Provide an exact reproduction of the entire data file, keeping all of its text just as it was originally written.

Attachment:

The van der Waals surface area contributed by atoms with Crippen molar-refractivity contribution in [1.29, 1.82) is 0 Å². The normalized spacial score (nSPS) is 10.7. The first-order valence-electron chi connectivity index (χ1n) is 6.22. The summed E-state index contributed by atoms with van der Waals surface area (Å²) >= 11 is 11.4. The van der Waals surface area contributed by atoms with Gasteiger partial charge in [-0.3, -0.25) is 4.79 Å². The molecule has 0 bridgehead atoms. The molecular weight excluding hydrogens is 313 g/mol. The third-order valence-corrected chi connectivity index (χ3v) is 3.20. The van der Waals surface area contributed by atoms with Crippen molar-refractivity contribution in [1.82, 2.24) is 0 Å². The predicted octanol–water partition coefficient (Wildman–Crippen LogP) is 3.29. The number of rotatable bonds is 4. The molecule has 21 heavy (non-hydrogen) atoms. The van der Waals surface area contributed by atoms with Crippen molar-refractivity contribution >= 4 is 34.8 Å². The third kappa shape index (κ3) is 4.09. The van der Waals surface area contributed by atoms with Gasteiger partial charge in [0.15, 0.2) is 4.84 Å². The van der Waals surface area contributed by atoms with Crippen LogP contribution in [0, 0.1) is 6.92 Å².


The van der Waals surface area contributed by atoms with Crippen molar-refractivity contribution in [1.29, 1.82) is 0 Å². The normalized spacial score (nSPS) is 10.7. The first-order valence-electron chi connectivity index (χ1n) is 6.22. The summed E-state index contributed by atoms with van der Waals surface area (Å²) >= 11 is 11.4. The van der Waals surface area contributed by atoms with Gasteiger partial charge in [-0.3, -0.25) is 4.79 Å². The molecule has 0 bridgehead atoms. The molecular weight excluding hydrogens is 313 g/mol. The third-order valence-corrected chi connectivity index (χ3v) is 3.20. The van der Waals surface area contributed by atoms with Crippen molar-refractivity contribution in [1.82, 2.24) is 0 Å². The predicted octanol–water partition coefficient (Wildman–Crippen LogP) is 3.29. The number of rotatable bonds is 4. The molecule has 21 heavy (non-hydrogen) atoms. The van der Waals surface area contributed by atoms with Crippen molar-refractivity contribution >= 4 is 34.8 Å². The third kappa shape index (κ3) is 4.09. The van der Waals surface area contributed by atoms with Gasteiger partial charge in [0.15, 0.2) is 4.84 Å². The van der Waals surface area contributed by atoms with Crippen LogP contribution in [0, 0.1) is 6.92 Å².